DLP leverages search in O365

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Data Loss Prevention (DLP) helps organizations comply with business standards and industry regulations by protecting sensitive information and preventing its inadvertent disclosure. Although DLP has been around for awhile I can only assume there are others, like me, who have never used it before and are unaware how it leverages search.

DLP is part of the larger Security & Compliance Center in O365. As more and more organizations are moving their data to the cloud, they are turning their attention to these features within O365. I’m encouraged to see the inclusion of content from Exchange Online, SharePoint Online and OneDrive for Business all through one unified compliance experience in the Security & Compliance Center… a “One-stop Compliance shop!”.

With a DLP policy you can identify and prevent sharing of sensitive information across Exchange Online (including O365 Group conversations), SharePoint Online (including O365 Group sites), and OneDrive for Business. Its capabilities also reach into the desktop versions of Word, Excel, and PowerPoint to identify and prevent the same sharing of this sensitive information right at the source.

You might be wondering what are some of the “brains” behind DLP. It’s one of my favorite parts of SharePoint…Search!!

At a high-level, DLP is accomplished by creating DLP policies  that include conditions to match certain types of content. There are numerous pre-defined sensitive information types you can use in these conditions (credit card number, social insurance number, etc.) however I was pleasantly surprised to learn these conditions can also use managed properties from the search index in their definition. Managed properties are used in regular SharePoint search and in Delve already so if you’re familiar with the creation of managed properties for those services, the same rules apply here. (Manage the search schema in SharePoint Online)

Once you understand managed properties can be used to set conditions on a DLP policy, imagine how powerful this can be! You could define a policy that is associated with a specific metadata value on a document or for a specific content type. Here are some examples…

Example 1:

If you had a site column DocumentType with choice values of ‘Public, Internal, Super Secret’, you could add a condition for all content with its managed property (DocumentTypeOWSCHCS) value of ‘Super Secret’. You could then add this condition to a DLP policy to block external sharing for all ‘Super Secret’ documents. Very powerful.

Example 2:

Use a managed property mapped to the content type crawled property in a DLP condition. You could then apply a policy to all “Contract” content types across your organization to block external sharing for example. Useful!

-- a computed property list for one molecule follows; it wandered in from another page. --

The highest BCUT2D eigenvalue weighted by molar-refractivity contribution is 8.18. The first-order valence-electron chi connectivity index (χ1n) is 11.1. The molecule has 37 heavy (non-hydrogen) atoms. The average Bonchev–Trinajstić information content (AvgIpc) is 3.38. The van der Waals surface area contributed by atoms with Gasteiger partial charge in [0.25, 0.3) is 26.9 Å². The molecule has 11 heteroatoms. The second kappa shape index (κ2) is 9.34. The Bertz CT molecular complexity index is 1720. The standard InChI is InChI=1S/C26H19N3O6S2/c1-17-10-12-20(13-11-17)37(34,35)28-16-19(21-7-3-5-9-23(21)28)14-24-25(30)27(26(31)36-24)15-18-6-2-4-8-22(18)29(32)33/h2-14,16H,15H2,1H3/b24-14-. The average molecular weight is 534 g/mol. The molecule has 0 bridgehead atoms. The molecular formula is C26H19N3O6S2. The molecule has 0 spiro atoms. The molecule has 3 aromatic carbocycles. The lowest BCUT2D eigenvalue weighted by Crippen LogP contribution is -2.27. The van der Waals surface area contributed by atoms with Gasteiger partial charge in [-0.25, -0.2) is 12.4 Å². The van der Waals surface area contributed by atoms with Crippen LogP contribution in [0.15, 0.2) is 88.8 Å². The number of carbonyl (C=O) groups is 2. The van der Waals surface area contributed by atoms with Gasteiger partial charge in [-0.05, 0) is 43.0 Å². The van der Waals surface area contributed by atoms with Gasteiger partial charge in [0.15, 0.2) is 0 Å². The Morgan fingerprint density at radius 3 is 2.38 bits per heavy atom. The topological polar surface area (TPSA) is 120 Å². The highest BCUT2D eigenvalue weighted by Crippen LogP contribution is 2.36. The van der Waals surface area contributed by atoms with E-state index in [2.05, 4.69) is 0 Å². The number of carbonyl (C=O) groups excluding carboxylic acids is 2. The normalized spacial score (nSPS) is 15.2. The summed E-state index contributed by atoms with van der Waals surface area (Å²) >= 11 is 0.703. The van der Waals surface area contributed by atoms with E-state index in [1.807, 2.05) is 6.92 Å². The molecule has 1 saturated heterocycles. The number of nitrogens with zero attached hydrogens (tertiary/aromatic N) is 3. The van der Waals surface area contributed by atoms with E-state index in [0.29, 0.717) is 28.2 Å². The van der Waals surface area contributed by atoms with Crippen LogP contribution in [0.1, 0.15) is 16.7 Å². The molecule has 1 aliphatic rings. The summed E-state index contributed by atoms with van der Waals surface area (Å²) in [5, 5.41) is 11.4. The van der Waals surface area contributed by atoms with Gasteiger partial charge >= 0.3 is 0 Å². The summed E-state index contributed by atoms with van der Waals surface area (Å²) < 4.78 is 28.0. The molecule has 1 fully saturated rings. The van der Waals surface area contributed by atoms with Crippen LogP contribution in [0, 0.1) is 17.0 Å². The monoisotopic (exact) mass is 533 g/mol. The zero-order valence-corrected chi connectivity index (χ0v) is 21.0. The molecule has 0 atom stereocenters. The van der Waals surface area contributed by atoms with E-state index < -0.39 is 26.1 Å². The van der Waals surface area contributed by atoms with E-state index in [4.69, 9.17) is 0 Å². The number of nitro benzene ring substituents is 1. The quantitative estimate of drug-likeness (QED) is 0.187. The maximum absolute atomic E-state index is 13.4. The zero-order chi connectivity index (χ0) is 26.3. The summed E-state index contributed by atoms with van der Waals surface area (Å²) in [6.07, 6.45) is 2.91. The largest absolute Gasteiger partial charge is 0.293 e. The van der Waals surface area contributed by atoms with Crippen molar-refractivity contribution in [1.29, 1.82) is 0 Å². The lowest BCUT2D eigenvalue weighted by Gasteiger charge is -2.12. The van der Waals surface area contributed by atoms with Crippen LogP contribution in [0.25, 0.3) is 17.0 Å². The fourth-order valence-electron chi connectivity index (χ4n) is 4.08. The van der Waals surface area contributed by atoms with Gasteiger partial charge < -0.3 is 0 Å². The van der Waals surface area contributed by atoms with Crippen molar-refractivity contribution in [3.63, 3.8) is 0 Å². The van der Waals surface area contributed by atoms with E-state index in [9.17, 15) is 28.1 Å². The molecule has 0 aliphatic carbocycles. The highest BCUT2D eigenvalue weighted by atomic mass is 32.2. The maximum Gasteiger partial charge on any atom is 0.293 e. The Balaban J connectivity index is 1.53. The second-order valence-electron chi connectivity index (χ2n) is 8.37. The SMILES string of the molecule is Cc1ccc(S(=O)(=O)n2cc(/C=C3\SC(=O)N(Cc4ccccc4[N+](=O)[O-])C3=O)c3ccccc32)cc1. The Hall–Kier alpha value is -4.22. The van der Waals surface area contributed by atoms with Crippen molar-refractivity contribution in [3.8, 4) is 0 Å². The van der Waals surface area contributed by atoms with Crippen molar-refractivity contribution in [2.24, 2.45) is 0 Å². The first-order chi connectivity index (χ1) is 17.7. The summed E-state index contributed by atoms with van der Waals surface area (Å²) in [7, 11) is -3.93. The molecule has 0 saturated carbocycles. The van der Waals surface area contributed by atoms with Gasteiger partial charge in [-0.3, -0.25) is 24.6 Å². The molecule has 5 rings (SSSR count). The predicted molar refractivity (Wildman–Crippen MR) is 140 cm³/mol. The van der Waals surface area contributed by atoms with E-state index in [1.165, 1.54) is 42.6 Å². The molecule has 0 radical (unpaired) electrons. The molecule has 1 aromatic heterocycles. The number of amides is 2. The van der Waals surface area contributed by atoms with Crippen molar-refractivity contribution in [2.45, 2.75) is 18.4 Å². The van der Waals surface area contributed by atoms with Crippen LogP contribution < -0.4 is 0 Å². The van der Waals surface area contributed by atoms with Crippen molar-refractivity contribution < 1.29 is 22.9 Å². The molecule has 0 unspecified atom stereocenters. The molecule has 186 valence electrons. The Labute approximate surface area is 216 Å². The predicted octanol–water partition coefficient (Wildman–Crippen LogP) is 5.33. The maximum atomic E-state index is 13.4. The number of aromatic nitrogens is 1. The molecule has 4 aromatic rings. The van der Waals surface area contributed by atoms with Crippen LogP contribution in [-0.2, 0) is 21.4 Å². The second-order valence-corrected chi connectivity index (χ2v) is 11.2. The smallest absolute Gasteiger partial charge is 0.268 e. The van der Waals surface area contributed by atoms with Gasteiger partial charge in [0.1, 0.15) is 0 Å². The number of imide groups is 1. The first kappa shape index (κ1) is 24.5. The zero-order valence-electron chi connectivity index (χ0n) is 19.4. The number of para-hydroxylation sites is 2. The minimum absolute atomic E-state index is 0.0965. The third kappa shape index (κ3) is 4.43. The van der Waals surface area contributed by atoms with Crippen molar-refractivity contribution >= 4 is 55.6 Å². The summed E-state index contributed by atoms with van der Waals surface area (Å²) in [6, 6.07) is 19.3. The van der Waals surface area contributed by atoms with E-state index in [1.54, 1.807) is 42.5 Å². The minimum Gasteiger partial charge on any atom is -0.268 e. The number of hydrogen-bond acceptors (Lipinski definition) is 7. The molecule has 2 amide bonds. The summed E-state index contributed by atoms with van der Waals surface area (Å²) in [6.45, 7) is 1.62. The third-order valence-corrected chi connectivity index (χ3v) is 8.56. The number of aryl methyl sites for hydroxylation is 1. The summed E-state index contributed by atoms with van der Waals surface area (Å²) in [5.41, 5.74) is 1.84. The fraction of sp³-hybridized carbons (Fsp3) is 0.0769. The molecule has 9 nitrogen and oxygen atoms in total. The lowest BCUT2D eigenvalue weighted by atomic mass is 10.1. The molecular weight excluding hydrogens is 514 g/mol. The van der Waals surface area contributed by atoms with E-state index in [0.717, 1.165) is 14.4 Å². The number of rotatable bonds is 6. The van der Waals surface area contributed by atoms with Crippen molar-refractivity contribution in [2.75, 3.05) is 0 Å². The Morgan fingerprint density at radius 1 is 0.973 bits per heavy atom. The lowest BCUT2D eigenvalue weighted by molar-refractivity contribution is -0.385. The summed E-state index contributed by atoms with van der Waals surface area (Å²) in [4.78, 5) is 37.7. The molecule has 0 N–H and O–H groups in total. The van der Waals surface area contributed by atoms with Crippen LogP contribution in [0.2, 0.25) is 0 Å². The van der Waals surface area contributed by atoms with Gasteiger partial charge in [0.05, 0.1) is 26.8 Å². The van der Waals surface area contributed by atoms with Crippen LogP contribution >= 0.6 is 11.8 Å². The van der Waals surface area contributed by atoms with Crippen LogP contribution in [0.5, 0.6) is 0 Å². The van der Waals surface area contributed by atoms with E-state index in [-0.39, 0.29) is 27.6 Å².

One thing observed thru testing is the following 3 properties must be set on a managed property to be recognized in a DLP policy condition: Queryable, Retrievable and Token Normalization.

There is a client and server component to DLP. Policies are stored and updated on the client machine once per day and is what’s used to identify policy violations at the source. How does this look in the desktop programs? Here’s an example of what Microsoft Word looks like when you’ve entered a sensitive number (eg. credit card number) in the content of the document…


On the server side, there is an asynchronous processing component to ensure content is constantly monitored. This process happens in the background as content across the tenant is added and changed and policies are added/changed. This is another place where search comes into play since the search index is queried to see if any content matches the new policies or is now compliant with policies.

Asynchronous DLP Processing

Both the client and server side processing ensures your content is constantly being monitored for policy violations. The continuous crawl in SharePoint also ensures the most up-to-date results are being queried.


How should you prepare for DLP? Before introducing it in your organization there is work to be done. You should consult with your Information Management and security teams to determine the security , IT, and handling controls in your organization and identify where DLP can help automate those controls. Based on your organization’s requirements, you may need to leverage search managed properties in your DLP policy conditions.

Thanks for reading.


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